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How Did Positive Psychology Come To Be? A Snapshot

How Did Positive Psychology Come To Be? A Snapshot

Ancient Greek Temple

Happiness has been broken down into two areas: hedonic (feel good, chocolate happiness aka wellness) and eudaimonic (fulfilled, purposeful, life-of-meaning aka well-being). Within this distinction also lies the importance of separating wellness from well-being. Green drink guzzling, pills, potions and lotions fall into what we can call wellness. It’s not that these are bad things; but, these outward manifestations will be of little help if there isn’t a commitment to fostering well-being in ourselves and others. Well-being is the new name of the game. It involves examining and building the best in our thinking, feeling, behaving, and interacting with the world and others. Some write ‘wellbeing’ as one word, for me it must be two. Well… being. The art of being well and beingness.

The French have nailed the art of hedonic happiness throughout history. They championed the idea that happiness is found in pleasure and sensation and is the sum of all of the sensory pleasures. Fast-forward to the 18th and 19th centuries and we have utilitarianism, which believed that happiness is found in actions that lift up the welfare of as many people as possible. So, it was a shift away from what is best for me and my own pleasure and a focus towards others and fulfilment, and fulfilment leads to lasting happiness.

The origin of humanistic psychology dates back to the Middle Ages when the philosophy of humanism was born, but modern humanistic psychology emerged in the mid-1950s. Where we were introduced to concepts like self-actualisation and the hierarchy of needs.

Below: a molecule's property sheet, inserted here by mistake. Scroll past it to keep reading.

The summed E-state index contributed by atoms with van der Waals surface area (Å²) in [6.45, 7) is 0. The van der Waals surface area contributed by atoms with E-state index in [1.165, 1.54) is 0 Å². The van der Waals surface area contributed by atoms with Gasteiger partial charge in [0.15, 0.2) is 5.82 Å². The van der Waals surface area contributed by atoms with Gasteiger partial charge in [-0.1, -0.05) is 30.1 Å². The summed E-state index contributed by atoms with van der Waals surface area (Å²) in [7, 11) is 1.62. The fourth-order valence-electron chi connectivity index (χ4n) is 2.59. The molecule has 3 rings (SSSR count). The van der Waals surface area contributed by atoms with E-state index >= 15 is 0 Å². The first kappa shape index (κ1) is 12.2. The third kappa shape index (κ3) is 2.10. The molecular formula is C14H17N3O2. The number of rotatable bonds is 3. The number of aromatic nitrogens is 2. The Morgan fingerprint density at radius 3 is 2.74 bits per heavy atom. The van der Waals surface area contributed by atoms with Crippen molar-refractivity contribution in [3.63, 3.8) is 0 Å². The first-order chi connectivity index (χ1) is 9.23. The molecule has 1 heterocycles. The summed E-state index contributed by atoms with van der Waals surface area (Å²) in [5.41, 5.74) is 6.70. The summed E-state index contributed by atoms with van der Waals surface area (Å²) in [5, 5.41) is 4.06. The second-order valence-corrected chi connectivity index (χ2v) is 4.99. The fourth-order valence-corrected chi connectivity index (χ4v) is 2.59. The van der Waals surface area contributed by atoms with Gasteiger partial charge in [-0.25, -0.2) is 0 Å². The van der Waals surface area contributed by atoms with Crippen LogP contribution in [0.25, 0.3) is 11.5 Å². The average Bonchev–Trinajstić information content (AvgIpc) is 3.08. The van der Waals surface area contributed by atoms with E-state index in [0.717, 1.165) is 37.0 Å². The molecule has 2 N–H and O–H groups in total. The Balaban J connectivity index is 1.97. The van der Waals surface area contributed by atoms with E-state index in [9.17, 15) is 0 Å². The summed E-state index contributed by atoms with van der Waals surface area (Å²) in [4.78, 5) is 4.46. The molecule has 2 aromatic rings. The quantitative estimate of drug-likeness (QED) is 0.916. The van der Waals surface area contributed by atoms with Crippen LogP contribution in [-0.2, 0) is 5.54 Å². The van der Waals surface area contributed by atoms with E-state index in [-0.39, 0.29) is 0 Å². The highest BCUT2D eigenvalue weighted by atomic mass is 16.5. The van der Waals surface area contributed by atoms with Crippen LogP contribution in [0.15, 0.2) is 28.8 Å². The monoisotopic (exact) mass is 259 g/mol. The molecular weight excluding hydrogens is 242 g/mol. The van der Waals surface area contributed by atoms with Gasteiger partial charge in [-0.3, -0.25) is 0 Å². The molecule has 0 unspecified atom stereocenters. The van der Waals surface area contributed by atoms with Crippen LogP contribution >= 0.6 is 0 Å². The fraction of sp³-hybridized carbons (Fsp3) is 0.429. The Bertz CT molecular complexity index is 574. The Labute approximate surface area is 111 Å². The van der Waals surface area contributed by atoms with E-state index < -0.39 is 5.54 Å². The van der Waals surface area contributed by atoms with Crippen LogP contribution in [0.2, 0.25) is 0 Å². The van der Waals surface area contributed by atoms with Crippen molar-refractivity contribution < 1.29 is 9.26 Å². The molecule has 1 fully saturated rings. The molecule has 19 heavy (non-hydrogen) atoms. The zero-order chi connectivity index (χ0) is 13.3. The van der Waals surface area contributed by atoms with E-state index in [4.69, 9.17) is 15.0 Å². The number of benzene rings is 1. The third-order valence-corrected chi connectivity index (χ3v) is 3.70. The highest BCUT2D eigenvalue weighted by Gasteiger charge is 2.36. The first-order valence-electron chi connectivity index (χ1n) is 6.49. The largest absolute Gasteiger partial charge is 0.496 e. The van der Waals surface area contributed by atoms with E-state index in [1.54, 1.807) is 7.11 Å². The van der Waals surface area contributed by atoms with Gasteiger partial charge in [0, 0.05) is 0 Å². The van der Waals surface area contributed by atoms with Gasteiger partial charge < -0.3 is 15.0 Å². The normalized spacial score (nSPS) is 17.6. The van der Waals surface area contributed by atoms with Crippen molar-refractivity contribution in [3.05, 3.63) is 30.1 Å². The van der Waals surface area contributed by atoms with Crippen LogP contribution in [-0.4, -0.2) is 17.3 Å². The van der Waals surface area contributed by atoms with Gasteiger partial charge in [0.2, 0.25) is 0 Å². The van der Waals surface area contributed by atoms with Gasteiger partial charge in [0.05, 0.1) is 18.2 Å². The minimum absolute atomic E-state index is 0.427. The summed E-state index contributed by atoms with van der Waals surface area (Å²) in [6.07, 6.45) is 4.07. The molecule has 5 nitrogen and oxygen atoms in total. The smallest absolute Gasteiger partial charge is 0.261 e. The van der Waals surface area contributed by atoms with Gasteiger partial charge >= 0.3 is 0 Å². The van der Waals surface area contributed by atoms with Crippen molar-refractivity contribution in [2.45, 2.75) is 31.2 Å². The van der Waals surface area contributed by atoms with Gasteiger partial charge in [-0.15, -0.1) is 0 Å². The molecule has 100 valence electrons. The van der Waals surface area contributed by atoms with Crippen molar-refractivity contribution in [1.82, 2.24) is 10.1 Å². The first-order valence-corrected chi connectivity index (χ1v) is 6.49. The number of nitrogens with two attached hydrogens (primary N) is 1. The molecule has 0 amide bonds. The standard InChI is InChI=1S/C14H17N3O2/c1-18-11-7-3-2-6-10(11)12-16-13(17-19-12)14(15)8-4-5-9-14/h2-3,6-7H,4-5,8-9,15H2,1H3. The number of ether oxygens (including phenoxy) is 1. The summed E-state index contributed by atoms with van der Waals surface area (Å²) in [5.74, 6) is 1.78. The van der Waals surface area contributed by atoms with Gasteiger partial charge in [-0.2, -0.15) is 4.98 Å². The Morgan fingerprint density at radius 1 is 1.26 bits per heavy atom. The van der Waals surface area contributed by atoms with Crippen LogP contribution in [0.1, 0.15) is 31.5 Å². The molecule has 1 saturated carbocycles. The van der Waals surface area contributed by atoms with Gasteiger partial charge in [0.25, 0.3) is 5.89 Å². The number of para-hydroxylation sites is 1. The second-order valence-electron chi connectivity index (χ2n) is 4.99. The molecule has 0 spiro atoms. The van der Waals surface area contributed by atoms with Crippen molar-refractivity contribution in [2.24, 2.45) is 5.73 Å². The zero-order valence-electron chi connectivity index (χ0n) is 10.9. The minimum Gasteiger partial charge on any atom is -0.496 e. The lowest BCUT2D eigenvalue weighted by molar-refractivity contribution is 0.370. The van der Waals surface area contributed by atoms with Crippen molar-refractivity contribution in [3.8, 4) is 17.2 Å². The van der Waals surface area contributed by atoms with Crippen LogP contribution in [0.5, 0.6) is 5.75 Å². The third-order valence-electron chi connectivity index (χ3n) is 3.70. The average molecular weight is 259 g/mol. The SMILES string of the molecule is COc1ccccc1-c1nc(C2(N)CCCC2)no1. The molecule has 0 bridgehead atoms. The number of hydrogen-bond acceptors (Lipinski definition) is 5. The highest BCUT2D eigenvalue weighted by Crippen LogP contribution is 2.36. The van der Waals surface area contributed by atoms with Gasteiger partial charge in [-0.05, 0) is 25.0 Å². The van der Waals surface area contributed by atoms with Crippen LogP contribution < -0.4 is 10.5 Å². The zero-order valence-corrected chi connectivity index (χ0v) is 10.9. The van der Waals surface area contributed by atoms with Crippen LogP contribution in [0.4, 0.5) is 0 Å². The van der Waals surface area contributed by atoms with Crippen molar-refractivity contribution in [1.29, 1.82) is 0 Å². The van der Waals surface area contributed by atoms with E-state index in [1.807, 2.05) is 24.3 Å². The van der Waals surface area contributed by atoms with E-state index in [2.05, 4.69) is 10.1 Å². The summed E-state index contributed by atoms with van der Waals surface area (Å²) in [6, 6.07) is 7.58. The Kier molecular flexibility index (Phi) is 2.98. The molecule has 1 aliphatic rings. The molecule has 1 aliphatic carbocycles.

But it was during the 1970s that Psychologist Martin Seligman helped ignite positive psychology, after having an illustrious career and a stint as president of the American Psychological Association. So what is positive psychology, exactly? Ok. To drill down on that question, I’ll first tell you what it isn’t. It isn’t positive thinking. It’s important that we clear that up, straight away. Positive psychology is, in fact, a ‘new wave of psychology’. In the years immediately after WWII, the field of psychology was dominated by a focus on fixing things that were ‘broken’. This was a natural reaction to the horror of war and its aftermath – the tentacles that reached out for generations. Mental health issues, such as depression, anxiety and psychosis, were recognised as illnesses that required cures and, on the whole, it was a very important and noble pursuit. One issue that spun from it was that with the focus on treating mental illnesses, the importance of building the good qualities in ourselves and taking people who are doing just ok and making them great was neglected.

Some of the key concepts in this scientific approach can be found far and wide – from ancient Greek philosophy to Taoism. But the big focus has been on putting these concepts to light under the microscope of science. According to Seligman – ‘The mission of positive psychology is to understand and foster the factors that allow individuals, communities, and societies to flourish’.
Plus, according to a lot of research, people who are happy live longer, are more successful, more connected and can better serve those around them. If you just put a bit of time and focus onto your growth and expansion (physically, mentally, emotionally and spiritually), you will thank yourself. Especially when you get that happy birthday letter from the Queen because you’ve lived to a ripe old age.